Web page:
With flag leaves starting to emerge, he says forget earlier recommendations and apply a robust flag leaf treatment instead.

If a strob is being used stay above three-quarters rate and add at least a half rate of appropriate triazole, he urges. The only further spray then needed may be a "sniff" at ear emergence.

Where a T1 spray did go on flag leaf spraying can be delayed until full emergence, provided a robust triazole rate was used, he notes "But dont wait until ear emergence – thats just too long this season."


&#8226 Tight T1-T2 spray gap.

&#8226 Flag leaves appearing now.

&#8226 Check disease protection.

&#8226 Plan for early T2 fungicide.

Waste disposal cost probe set up

A NEW project to find the true cost of disposing of arable waste packaging in a more environmentally acceptable way than burning on farm is under way in East Yorks.

JSR Farming Groups four farms covering 6000ha (15,000 acres) produce about 6t of waste each year, including nearly 12,000 pesticide containers and over 6500 fertiliser bags.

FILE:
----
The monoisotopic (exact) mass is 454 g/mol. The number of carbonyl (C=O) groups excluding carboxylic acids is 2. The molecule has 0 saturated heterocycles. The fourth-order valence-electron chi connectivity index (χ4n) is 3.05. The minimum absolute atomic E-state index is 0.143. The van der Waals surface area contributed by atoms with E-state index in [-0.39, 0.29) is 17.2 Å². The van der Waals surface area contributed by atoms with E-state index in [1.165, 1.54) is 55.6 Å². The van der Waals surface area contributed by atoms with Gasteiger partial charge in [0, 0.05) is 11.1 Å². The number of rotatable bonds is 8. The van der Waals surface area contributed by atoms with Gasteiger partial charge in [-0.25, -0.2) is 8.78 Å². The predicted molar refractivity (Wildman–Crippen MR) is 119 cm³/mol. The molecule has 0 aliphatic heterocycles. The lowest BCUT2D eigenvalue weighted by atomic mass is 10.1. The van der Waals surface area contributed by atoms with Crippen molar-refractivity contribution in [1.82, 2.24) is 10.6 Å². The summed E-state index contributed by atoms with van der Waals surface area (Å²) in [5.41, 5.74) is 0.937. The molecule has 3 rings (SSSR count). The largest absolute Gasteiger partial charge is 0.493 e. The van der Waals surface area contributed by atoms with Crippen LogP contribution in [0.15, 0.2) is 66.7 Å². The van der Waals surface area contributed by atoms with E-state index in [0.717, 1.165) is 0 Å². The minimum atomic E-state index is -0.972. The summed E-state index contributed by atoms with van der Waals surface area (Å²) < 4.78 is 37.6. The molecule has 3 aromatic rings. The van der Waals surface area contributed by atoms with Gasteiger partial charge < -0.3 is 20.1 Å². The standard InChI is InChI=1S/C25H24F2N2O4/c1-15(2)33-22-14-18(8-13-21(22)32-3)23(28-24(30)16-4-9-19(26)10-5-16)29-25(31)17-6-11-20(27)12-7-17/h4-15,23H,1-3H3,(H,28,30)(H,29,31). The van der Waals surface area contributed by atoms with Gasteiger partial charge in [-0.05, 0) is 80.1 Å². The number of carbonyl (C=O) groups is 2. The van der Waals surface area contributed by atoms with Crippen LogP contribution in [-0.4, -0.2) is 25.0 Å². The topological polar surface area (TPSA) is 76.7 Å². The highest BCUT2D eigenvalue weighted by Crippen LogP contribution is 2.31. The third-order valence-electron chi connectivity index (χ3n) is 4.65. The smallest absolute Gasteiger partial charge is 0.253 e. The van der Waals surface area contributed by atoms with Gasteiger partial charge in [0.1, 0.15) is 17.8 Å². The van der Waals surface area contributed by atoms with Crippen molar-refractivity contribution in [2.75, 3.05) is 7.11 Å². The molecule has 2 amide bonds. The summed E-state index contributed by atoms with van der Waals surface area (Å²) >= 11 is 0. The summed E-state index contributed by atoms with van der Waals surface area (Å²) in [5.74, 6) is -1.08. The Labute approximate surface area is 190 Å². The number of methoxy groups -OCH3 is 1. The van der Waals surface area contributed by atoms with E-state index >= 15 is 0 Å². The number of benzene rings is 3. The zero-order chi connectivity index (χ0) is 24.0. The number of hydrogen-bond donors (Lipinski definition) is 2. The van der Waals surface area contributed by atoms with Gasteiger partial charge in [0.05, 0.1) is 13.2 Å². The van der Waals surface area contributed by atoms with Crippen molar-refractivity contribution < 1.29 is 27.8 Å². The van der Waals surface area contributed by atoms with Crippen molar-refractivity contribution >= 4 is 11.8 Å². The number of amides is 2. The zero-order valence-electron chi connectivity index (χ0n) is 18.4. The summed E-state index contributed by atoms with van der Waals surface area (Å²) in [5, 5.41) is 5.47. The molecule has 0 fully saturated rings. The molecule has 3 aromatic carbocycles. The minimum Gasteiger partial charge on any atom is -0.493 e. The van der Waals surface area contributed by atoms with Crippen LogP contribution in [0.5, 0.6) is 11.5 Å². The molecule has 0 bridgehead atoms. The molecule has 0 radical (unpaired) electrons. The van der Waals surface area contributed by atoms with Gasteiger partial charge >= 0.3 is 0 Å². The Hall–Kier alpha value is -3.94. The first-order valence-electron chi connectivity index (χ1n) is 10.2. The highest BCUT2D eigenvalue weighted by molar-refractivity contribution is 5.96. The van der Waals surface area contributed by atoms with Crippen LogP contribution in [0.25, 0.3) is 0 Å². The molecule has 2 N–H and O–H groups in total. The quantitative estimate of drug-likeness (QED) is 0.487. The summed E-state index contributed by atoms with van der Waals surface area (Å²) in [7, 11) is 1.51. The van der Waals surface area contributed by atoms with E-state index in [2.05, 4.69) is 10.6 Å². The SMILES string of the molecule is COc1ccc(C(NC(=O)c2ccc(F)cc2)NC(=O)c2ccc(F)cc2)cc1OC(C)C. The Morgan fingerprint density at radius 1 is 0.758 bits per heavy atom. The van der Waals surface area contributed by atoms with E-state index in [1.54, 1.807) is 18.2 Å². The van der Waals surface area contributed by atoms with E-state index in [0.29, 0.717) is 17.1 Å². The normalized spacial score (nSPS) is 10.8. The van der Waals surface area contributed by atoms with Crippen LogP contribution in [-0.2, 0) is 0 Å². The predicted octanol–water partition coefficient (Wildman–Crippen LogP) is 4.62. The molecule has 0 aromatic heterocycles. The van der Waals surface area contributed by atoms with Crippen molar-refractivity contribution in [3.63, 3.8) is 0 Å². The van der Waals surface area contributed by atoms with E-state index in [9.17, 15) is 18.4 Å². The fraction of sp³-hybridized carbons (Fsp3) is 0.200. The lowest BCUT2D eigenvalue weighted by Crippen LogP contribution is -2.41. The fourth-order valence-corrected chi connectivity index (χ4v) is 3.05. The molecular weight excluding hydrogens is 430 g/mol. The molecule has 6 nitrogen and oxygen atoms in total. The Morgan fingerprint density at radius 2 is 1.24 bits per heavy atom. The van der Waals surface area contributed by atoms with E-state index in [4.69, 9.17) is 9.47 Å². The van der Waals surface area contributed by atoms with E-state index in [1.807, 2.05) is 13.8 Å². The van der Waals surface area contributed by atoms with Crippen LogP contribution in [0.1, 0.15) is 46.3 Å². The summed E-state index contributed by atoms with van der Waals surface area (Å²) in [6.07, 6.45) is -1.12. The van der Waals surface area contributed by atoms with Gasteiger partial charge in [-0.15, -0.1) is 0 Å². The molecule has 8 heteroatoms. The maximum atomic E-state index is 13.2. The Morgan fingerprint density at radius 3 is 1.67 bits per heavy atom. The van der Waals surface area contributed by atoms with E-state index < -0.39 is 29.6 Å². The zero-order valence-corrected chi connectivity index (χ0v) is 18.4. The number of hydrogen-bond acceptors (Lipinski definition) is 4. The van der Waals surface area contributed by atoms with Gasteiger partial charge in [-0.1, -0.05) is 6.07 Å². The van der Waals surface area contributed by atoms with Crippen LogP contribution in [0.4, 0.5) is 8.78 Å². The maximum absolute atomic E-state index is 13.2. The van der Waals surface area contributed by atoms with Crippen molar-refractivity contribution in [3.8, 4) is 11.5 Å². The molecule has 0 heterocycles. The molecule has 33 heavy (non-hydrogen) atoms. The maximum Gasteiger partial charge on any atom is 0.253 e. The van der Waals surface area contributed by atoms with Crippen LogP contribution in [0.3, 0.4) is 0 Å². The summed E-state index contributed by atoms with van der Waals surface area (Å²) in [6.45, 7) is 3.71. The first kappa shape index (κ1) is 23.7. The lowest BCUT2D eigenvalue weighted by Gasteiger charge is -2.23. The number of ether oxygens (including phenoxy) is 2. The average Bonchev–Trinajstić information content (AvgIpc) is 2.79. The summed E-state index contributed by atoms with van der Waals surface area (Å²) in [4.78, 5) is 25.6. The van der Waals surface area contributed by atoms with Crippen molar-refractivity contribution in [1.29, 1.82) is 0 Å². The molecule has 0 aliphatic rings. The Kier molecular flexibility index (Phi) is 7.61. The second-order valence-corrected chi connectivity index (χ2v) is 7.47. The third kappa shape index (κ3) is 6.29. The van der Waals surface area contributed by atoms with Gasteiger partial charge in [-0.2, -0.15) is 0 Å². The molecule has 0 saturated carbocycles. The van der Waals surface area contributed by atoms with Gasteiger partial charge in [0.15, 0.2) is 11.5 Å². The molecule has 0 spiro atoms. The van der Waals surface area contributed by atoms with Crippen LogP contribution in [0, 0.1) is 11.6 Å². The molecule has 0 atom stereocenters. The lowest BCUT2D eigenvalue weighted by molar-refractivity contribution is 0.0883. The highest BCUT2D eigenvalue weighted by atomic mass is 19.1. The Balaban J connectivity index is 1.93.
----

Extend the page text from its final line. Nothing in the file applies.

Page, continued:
The BAA is largely funding the £10,000+ project.

The scheme, which also has FMA and JSR support, involves specialist firm Cleanaway collecting two distinct lines of waste over a three-week period.

The first, consisting of rinsed plastic containers, non-oxidising fertiliser bags, seed bags, wrappings and other non-hazardous dry waste, is being placed in 12cu yd containers. The contents then become licensed waste for energy generation.

The second line, collected in 205litre clip-to drums, consists of empty oxidising fertiliser bags, and contaminated agchem containers from dry applications and contaminated cardboard. This will be directed to Cleanaways Waste Management Centre for incineration or specialist landfill.